Also if a patient doesn't sleep all night, they then tend to sleep all day instead, which compounds the problem. It'd be lovely if there were enough single rooms (although people can tend to feel lonely, isolated and scared of they're on their own in a strange room). It'd also be lovely if a hospital ward was a safe environment for vulnerable people to be wandering about in at night (but it isn't).
It's a very difficult job to do with usually too many patients and not enough staff. And always the risk of someone falling and breaking a hip or getting a head injury. So difficult for staff and patients alike. And so many people with dementia on the same ward, if where I work is anything to go by.

NarkyKnockers Thu 23-Jun-16 13:25:12

katemiddleton you don't see anything wrong with repeatedly telling a patient to 'shut up'?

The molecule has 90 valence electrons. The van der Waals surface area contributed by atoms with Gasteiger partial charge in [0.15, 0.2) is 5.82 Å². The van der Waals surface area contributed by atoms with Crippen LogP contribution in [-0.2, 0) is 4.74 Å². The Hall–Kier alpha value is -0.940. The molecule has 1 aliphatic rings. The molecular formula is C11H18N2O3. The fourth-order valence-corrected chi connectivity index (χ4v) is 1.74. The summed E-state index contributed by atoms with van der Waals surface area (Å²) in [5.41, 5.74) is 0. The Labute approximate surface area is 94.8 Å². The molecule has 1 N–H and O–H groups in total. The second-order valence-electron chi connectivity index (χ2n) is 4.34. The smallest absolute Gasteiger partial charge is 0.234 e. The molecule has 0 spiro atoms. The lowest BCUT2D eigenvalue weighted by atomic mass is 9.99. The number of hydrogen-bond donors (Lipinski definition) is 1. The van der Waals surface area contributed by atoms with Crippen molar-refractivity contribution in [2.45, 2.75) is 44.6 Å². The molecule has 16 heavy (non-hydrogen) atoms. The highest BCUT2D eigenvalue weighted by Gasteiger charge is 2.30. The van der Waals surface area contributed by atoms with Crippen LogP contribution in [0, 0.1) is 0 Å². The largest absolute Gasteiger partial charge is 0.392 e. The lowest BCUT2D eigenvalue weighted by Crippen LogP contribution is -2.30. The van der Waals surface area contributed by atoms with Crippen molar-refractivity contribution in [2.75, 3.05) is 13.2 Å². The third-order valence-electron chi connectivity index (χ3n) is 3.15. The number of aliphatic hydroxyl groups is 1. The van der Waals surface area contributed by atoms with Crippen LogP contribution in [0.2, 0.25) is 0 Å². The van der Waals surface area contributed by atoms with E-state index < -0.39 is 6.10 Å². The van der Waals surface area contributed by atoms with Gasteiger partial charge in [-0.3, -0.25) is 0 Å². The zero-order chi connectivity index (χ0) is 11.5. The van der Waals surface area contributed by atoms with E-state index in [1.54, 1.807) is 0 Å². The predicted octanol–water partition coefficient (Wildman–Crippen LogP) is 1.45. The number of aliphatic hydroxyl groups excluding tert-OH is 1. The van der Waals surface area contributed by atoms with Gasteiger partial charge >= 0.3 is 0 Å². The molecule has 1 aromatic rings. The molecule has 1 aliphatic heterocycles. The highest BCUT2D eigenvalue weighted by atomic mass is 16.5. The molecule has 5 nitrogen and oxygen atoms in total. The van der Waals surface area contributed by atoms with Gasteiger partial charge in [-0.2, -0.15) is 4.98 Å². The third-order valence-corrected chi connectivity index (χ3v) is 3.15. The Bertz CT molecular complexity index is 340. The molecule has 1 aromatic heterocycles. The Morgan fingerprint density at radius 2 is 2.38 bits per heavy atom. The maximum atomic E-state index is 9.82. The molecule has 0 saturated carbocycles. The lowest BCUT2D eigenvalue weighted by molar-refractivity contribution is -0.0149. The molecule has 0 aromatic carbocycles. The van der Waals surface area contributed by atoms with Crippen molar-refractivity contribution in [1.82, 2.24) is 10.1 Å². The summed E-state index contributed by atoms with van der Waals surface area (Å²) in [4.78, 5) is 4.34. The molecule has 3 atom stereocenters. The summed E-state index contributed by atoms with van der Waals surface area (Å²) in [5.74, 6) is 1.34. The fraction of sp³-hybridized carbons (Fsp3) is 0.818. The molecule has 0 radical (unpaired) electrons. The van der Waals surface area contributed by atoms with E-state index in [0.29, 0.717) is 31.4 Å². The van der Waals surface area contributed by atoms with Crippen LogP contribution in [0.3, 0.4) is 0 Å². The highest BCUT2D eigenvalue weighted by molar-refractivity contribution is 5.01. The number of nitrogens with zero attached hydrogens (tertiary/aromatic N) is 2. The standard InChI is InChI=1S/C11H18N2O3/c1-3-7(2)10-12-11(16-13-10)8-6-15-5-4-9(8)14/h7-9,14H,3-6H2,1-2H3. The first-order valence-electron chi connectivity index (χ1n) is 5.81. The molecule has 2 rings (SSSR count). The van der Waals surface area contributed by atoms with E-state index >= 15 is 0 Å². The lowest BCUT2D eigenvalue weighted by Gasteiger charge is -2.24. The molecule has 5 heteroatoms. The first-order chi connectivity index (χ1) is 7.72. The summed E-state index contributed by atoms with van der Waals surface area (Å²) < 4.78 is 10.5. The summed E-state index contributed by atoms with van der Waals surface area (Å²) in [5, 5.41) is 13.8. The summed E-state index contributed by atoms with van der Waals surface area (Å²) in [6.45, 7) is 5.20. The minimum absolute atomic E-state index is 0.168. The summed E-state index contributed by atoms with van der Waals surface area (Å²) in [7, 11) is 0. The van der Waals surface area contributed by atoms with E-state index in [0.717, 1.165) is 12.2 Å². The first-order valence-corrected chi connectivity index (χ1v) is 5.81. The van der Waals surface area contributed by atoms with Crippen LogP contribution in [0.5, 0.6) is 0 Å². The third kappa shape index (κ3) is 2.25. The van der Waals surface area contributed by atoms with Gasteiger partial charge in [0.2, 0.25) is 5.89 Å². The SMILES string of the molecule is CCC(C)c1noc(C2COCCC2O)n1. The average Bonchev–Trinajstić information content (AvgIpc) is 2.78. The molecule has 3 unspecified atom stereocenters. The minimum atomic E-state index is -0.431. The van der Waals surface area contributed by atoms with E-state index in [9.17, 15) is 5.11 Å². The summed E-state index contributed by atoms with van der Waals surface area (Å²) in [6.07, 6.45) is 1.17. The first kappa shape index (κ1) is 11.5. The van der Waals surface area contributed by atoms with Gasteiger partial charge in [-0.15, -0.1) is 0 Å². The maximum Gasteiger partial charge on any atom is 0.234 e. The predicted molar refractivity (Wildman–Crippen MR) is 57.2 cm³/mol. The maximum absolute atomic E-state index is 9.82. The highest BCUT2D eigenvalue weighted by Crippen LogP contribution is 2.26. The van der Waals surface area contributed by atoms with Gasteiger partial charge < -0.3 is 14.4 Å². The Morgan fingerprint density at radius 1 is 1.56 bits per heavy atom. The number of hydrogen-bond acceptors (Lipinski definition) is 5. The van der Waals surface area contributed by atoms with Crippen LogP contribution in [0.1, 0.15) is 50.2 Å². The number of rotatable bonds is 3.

Suziesome1 Thu 23-Jun-16 13:32:34

Hmmmm, there are issues in communication and threatening someone with violence is completely unacceptable, but, trying to get someone to be quiet so others can sleep and making sure someone is taking medications (prior agreed etc) is fine, they may have been antibiotics which would treat infection which could have been worsening the confusion. Also, the issue with moving out of the chair could be for pressure area/continence care. Was the lady able to reason at all, did you explain why you wanted her to go back to bed? I would report the black eye threat and the 'shut-up' responses. Not acceptable, but the rest, all very subjective and context dependent.

Blossom90 Thu 23-Jun-16 14:04:10

I am very aware of staffing issues and have had many shifts on nursing wards looking after 12-14 patients and can understand it is very hard. But i always treat others how i would like my mother/father etc to be treated. I would not appreciate anyone telling my mum to 'shut up'